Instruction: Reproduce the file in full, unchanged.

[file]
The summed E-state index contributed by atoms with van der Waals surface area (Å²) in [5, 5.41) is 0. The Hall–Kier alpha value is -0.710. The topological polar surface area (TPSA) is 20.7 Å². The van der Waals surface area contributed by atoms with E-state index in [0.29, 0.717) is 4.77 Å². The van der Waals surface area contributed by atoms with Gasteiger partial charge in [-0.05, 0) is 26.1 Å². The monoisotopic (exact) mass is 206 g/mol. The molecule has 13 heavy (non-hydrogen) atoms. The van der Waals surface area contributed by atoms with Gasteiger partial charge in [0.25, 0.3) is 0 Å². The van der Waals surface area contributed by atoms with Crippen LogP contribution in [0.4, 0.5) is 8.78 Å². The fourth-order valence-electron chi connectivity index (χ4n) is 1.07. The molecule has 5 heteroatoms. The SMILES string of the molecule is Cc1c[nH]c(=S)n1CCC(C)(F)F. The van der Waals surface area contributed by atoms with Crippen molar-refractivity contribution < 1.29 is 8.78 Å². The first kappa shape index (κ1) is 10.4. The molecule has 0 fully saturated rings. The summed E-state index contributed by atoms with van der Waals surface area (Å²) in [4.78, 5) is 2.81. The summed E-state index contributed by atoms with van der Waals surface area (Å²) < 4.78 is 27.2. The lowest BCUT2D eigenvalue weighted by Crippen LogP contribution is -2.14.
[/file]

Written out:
The summed E-state index contributed by atoms with van der Waals surface area (Å²) in [5, 5.41) is 0. The Hall–Kier alpha value is -0.710. The topological polar surface area (TPSA) is 20.7 Å². The van der Waals surface area contributed by atoms with E-state index in [0.29, 0.717) is 4.77 Å². The van der Waals surface area contributed by atoms with Gasteiger partial charge in [-0.05, 0) is 26.1 Å². The monoisotopic (exact) mass is 206 g/mol. The molecule has 13 heavy (non-hydrogen) atoms. The van der Waals surface area contributed by atoms with Gasteiger partial charge in [0.25, 0.3) is 0 Å². The van der Waals surface area contributed by atoms with Crippen LogP contribution in [0.4, 0.5) is 8.78 Å². The fourth-order valence-electron chi connectivity index (χ4n) is 1.07. The molecule has 5 heteroatoms. The SMILES string of the molecule is Cc1c[nH]c(=S)n1CCC(C)(F)F. The van der Waals surface area contributed by atoms with Crippen molar-refractivity contribution < 1.29 is 8.78 Å². The first kappa shape index (κ1) is 10.4. The molecule has 0 fully saturated rings. The summed E-state index contributed by atoms with van der Waals surface area (Å²) in [4.78, 5) is 2.81. The summed E-state index contributed by atoms with van der Waals surface area (Å²) < 4.78 is 27.2. The lowest BCUT2D eigenvalue weighted by Crippen LogP contribution is -2.14.